Repatriation has not started until this noon as none of the Rohingays has expressed their willingness to return to Myanmar which they were forced to flee during the military's brutal crackdown on them.
"We have taken all preparations to repatriate them. If anyone agrees to be repatriated by 4:00am, he or she will be sent back to Myanmar," Refugee Relief and Repatriation Commissioner Mohammad Abul Kalam told reporters at the Shalbagan Rohingya camp in Cox's Bazar around 12:30 pm.
During this time, representatives from China and Mynamar were also present at the Rohingya camp.
Authorities completed their necessary preparations yesterday (Wednesday) to start the repatriation from today (Thursday).
Kalam said that most of the heads of 235 families they talked to on Tuesday and Wednesday assured them of returning to Myanmar. So, five buses and three trucks have been kept ready. None but Rohingyas who will willingly get on the vehicles will be repatriated.
As part of the effort to repatriate Rohingyas, a foolproof security system has been put in place in the area ranging from Kerantali to Naikhangchhari in the district's Teknaf upazila bordering Myanmar, according to media reports.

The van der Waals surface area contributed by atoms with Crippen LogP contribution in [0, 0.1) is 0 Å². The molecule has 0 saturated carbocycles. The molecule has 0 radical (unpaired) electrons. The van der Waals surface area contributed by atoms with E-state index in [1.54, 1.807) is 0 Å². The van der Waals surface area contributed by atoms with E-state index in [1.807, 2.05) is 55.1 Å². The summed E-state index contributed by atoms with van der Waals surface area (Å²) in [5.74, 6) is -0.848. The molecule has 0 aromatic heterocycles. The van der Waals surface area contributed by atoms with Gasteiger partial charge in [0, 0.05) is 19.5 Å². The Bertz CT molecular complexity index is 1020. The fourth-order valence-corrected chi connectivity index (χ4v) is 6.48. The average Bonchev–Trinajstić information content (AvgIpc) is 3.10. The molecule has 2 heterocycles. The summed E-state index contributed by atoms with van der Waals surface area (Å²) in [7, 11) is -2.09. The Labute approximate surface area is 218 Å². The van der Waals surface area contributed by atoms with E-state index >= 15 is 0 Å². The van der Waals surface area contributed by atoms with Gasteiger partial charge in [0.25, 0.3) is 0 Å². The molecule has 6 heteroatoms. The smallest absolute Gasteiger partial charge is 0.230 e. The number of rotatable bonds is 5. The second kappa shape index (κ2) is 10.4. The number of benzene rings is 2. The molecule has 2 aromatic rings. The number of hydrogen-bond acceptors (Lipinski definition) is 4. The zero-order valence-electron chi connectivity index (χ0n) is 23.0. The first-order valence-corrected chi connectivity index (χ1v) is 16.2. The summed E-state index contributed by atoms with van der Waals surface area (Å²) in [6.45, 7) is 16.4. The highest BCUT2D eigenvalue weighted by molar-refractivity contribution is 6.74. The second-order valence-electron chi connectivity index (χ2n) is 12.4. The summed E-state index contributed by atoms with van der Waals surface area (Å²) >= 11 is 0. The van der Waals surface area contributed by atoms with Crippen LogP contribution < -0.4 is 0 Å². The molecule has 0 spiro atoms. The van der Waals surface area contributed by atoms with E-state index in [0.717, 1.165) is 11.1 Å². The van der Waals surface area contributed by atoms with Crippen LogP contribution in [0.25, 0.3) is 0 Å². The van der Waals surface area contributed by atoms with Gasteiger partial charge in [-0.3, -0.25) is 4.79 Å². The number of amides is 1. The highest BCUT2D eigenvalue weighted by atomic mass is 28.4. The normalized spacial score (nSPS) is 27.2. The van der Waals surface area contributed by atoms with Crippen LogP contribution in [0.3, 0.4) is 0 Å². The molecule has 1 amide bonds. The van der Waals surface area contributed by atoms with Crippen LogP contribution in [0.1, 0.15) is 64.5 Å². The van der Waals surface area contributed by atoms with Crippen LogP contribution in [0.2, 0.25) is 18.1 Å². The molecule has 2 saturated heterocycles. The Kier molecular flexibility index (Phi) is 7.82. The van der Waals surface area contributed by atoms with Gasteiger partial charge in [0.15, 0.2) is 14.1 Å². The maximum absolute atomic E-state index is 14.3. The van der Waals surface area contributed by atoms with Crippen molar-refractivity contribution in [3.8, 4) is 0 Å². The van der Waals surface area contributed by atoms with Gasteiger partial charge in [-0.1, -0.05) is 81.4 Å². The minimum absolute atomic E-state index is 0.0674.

The Human Rights Watch (HRW), in a statement on Wednesday, said the governments of Myanmar and Bangladesh should suspend the plan to repatriate the Rohingya refugees until (it is ensured that) their returns are safe, voluntary and dignified.
With the new move of repatriation, the Rohingya refugees in Bangladesh camps protested.
The Myanmar authorities concerned have verified 3,454 refugees for an initial round of repatriation from a list of 22,000 people, submitted by the Bangladesh authorities.
The United Nations refugee agency, UNHCR, and the Bangladesh government said they are seeking to confirm that these refugees wish to return.
“We know that thousands of the Rohingya people in Myanmar are still in detention camps,” one refugee told the HRW, referring to an estimated 125,000 Rohingyas, who have been confined to open-air camps in Central Rakhine State since 2012.
“If those people are released and can return to their own villages, then we will perceive that it is safe to return, and will go back to our home.”
The refugees called on the Myanmar government to ensure their full citizenship rights as well as to return their lands and properties to them. They also demanded compensation for loss of homes and businesses that the military regime destroyed.
More than 740,000 Rohingya Muslims have fled to Bangladesh since August 2017 to escape the Myanmar military’s ‘ethnic cleansing’ and crimes against humanity.
Bangladesh and Myanmar previously attempted a repatriation in November 2018, without consulting the UNHCR or the Rohingyas. As a result, the refugees, included in the list for return, went into hiding, and refused to leave.
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